Commission accomplished

Portraying a fictional character in a fantastic setting – otherwise known as “rolplaying” – can be tremendous fun.

What starts out as a rough sketch of a person slowly evolves into a full-grown protagonist (or antagonist, depending on your style of play). The backstory expands, twists and turns. Character traits grow, evolve and die as the happy-go-lucky gang poser grows into a nihilistic street samurai.

I am always fascinated by this process. Starting only on a whim or spark or image. Developing the character idea. Fleshing it out. Adding bits and pieces, quirks, a signature piece of equipment or fashion or a distinctive hairdo.

Of course, being an artist has its advantages here, as I started out early to do a character drawing for each and every character I played in any tabletop roleplaying game. Like my very first Shadowrun character, back when the 1st edition of that massively successful game launched in the early 90s.

Fletcher in his business outfit. Copic Marker on White Paper Cutout Glued on Xeroxed Photo of Seattle, ca 1993. Exhibited at the “My Old Room” gallery in my mom’s house, Berlin.

He was an old troll called Fletcher and was a freelance truck driver, hauling cargo in his -ahem- absurdly armed and armored tank of a truck (and of course it also had a nitrous oxide AND a rocket booster).

Soon I began doing character drawings for my friends and co-players, too, like this shot of … uhm … a dwarf whose name I forgot, riding on the back of his black dragon Nikodemus and having the extra arm length that Fletcher, above, is clearly missing.


And of course I sometimes did pictures showing non-player-characters (NPCs), buildings, settings or situations like the time that Ferran/Skaven trader pleaded innocence to the Lord of Lynfeste, my shameless ripoff from the excellent fantasy novel “Dragonsbane” (“Der Schwarze Drache” in German) by Barbara Hambly.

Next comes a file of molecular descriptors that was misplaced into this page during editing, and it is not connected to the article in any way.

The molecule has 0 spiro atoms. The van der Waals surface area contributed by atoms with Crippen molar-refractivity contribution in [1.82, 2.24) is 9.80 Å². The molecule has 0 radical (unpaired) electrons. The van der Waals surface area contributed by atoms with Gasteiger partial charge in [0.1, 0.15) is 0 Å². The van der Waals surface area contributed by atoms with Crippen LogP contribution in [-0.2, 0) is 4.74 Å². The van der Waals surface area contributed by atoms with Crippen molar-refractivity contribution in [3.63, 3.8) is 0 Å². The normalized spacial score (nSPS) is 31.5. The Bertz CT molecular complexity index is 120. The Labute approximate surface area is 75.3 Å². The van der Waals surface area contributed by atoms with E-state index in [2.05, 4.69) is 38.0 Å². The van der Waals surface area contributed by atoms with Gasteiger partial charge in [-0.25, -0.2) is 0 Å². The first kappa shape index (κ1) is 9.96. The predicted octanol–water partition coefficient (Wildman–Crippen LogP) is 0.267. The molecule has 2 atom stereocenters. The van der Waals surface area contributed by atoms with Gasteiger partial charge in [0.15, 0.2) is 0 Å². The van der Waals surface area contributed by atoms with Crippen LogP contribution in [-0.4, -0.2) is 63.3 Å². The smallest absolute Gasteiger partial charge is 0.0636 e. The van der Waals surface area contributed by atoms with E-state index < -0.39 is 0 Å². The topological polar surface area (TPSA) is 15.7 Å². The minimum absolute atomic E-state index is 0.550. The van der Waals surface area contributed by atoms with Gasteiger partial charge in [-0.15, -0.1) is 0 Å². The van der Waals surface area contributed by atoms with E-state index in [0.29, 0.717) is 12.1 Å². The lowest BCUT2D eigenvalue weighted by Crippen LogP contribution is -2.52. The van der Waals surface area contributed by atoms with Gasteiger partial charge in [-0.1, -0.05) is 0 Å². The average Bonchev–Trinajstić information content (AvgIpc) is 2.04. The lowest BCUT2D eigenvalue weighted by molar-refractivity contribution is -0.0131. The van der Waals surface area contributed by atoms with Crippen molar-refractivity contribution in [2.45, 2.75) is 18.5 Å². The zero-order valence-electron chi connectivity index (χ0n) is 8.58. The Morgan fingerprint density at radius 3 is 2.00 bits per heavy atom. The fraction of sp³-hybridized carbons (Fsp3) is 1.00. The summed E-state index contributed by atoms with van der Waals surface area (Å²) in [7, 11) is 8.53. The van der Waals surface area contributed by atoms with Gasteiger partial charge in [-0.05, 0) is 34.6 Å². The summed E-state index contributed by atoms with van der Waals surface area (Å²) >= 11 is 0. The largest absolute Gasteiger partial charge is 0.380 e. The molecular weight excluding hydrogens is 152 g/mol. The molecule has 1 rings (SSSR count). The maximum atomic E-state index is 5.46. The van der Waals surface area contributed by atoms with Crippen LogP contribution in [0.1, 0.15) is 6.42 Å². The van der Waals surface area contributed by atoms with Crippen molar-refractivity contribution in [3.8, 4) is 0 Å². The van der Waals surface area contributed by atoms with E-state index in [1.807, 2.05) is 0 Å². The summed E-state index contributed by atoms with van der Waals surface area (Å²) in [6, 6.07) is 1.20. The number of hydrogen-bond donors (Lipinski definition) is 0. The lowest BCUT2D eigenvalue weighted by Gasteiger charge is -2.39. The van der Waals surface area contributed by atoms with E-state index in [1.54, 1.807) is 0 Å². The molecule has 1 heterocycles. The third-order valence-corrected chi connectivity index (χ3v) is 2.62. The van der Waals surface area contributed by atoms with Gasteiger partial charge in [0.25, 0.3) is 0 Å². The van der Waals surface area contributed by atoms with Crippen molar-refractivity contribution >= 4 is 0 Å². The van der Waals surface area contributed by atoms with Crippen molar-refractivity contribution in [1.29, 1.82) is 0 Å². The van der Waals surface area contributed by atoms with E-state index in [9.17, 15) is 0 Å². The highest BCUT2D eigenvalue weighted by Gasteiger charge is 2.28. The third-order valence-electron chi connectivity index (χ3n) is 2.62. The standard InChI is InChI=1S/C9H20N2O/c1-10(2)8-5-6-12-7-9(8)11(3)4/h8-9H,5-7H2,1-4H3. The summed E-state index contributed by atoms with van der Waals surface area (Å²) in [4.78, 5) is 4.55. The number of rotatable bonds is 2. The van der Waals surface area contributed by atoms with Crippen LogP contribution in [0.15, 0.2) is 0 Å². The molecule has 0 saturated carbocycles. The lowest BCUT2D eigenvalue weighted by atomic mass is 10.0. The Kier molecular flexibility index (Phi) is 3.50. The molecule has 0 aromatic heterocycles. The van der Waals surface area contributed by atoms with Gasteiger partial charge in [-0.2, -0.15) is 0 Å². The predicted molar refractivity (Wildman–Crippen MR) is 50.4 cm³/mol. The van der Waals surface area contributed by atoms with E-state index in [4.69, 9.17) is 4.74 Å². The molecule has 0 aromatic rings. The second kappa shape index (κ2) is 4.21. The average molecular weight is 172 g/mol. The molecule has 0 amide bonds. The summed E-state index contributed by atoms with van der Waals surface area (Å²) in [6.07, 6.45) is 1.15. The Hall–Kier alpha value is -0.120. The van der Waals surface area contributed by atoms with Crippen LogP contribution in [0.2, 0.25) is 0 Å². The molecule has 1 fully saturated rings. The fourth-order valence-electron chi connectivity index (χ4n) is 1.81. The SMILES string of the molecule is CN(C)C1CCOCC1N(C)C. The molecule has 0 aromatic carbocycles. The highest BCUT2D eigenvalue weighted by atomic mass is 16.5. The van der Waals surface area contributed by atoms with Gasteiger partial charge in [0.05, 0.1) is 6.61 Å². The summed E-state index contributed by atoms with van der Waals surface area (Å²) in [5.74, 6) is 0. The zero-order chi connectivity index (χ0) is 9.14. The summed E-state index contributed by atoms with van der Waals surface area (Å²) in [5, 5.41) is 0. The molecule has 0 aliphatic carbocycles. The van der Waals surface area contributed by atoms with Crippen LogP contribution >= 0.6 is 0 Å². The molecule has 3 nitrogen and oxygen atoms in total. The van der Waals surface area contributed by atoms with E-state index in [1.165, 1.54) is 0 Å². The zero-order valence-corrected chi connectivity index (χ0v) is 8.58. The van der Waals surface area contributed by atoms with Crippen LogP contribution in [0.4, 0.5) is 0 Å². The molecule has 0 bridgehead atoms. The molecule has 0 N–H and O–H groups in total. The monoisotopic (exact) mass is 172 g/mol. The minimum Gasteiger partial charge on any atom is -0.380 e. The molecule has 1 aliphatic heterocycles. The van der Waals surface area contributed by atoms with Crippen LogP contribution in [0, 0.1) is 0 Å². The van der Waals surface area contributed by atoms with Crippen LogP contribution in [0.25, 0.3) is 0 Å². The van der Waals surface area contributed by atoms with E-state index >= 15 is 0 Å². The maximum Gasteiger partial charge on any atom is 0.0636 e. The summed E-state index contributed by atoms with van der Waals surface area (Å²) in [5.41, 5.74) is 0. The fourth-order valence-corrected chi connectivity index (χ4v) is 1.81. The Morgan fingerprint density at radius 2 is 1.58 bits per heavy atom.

Gee, I wonder who the villain is …

Barbara Hambly’s husband is, by the way, the late George Alex Effinger, author of one of my most favorite Cyberpunk books “When Gravity Fails” – which, as even many hardcore Cyberpunk fans do not know, was also a setting sourcebook for the awesome Cyberpunk 2020 tabletop RPG).

(And now that I have your attention, CP2020 fans, take a look at the Hardwired sourcebook for CP2020, which of course is designed to let you play in the setting of Walter Jon Williams “Hardwired” novel – German setting book review here). Also, I love the narrator’s voice of the audible book version (excerpt here).

Where was I? Oh, yes, character drawings.

I think every roleplayer wants to have a picture of his or her character, and since the internet provides an endless selection of sample pics this is no longer a problem today.

However, some still like to have a real, individual artwork of the very character that they often have spent many many days, evenings and nights with exploring, sneaking, racing, fighting and eventually: maybe dying with.

For these roleplayers I offer to do commission artwork of their individual characters or even the entire team or troupe.

One such project was the depiction of a pair of twins at the ACHE arcology in Seattle.

I originally met my client in autumn 2014 at the SPIEL trade fair in Essen where I was signing books and doing quick character sketches next to the wonderfully talented Laura aus dem Siepen (@farbtier), signature artist of the “Kleine Helden” card game line. She even did a picture of my “in-game voice” in Shadowrun, Tolstoi, in her distinct “Kleine Helden” style.


Some time after the SPIEL, I got a written description of each of the figures, some reference pictures and a general description of the scenery that my client wanted to have. And at the end of 2014, the client got a first sketch from me.


Aaaaaand that was it, for a loooong time.

I had already warned the client that I would not be able to do much artwork in 2015, as I was entering a new, quite demanding job that in fact was so demanding that 2015 became an almost 100% “art-free” year for me.

For some strange reason, the client wasn’t mad at me for not delivering, and stranger still: He was still interested in seeing the artwork getting done, some day.

And now, April 2017, almost 2.75 years after receiving the order, the picture was done (within 3 days). But please: Do not worry! I usually do not take THAT long to finish a picture. 🙂

Here are some samples of various stages I sent the client, and the finalized and approved picture again.



Leave a Reply

Fill in your details below or click an icon to log in: Logo

You are commenting using your account. Log Out /  Change )

Facebook photo

You are commenting using your Facebook account. Log Out /  Change )

Connecting to %s